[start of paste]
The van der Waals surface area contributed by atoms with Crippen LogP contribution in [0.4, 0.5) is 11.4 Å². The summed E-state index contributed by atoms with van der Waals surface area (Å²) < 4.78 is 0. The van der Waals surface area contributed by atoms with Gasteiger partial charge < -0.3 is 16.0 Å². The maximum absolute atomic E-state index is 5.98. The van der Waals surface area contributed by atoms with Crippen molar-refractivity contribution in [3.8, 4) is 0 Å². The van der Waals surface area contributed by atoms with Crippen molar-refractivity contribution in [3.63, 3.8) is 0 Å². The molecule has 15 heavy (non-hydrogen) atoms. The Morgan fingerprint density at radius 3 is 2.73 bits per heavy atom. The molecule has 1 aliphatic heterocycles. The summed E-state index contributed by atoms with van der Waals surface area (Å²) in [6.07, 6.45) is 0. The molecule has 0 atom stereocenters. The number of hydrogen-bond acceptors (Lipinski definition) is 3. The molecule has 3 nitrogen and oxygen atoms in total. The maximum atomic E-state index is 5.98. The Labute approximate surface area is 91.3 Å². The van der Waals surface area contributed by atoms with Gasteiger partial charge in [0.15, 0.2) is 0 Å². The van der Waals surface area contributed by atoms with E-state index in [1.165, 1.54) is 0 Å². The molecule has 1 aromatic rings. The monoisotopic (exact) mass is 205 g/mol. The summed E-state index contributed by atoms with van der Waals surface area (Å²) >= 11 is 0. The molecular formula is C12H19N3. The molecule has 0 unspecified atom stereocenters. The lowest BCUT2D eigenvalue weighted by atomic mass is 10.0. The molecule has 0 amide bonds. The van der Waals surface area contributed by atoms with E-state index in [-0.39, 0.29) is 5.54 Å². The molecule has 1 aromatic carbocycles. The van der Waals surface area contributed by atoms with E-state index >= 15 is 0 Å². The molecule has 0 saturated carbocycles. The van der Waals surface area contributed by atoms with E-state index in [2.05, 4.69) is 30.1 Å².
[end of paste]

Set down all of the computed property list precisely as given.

The van der Waals surface area contributed by atoms with Crippen LogP contribution in [0.4, 0.5) is 11.4 Å². The summed E-state index contributed by atoms with van der Waals surface area (Å²) < 4.78 is 0. The van der Waals surface area contributed by atoms with Gasteiger partial charge < -0.3 is 16.0 Å². The maximum absolute atomic E-state index is 5.98. The van der Waals surface area contributed by atoms with Crippen molar-refractivity contribution in [3.8, 4) is 0 Å². The van der Waals surface area contributed by atoms with Crippen molar-refractivity contribution in [3.63, 3.8) is 0 Å². The molecule has 15 heavy (non-hydrogen) atoms. The Morgan fingerprint density at radius 3 is 2.73 bits per heavy atom. The molecule has 1 aliphatic heterocycles. The summed E-state index contributed by atoms with van der Waals surface area (Å²) in [6.07, 6.45) is 0. The molecule has 0 atom stereocenters. The number of hydrogen-bond acceptors (Lipinski definition) is 3. The molecule has 3 nitrogen and oxygen atoms in total. The maximum atomic E-state index is 5.98. The Labute approximate surface area is 91.3 Å². The van der Waals surface area contributed by atoms with Gasteiger partial charge in [0.15, 0.2) is 0 Å². The van der Waals surface area contributed by atoms with E-state index in [1.165, 1.54) is 0 Å². The molecule has 1 aromatic rings. The monoisotopic (exact) mass is 205 g/mol. The summed E-state index contributed by atoms with van der Waals surface area (Å²) >= 11 is 0. The molecular formula is C12H19N3. The molecule has 0 unspecified atom stereocenters. The lowest BCUT2D eigenvalue weighted by atomic mass is 10.0. The molecule has 0 amide bonds. The van der Waals surface area contributed by atoms with E-state index in [-0.39, 0.29) is 5.54 Å². The molecule has 1 aromatic carbocycles. The van der Waals surface area contributed by atoms with E-state index >= 15 is 0 Å². The molecule has 0 saturated carbocycles. The van der Waals surface area contributed by atoms with E-state index in [2.05, 4.69) is 30.1 Å².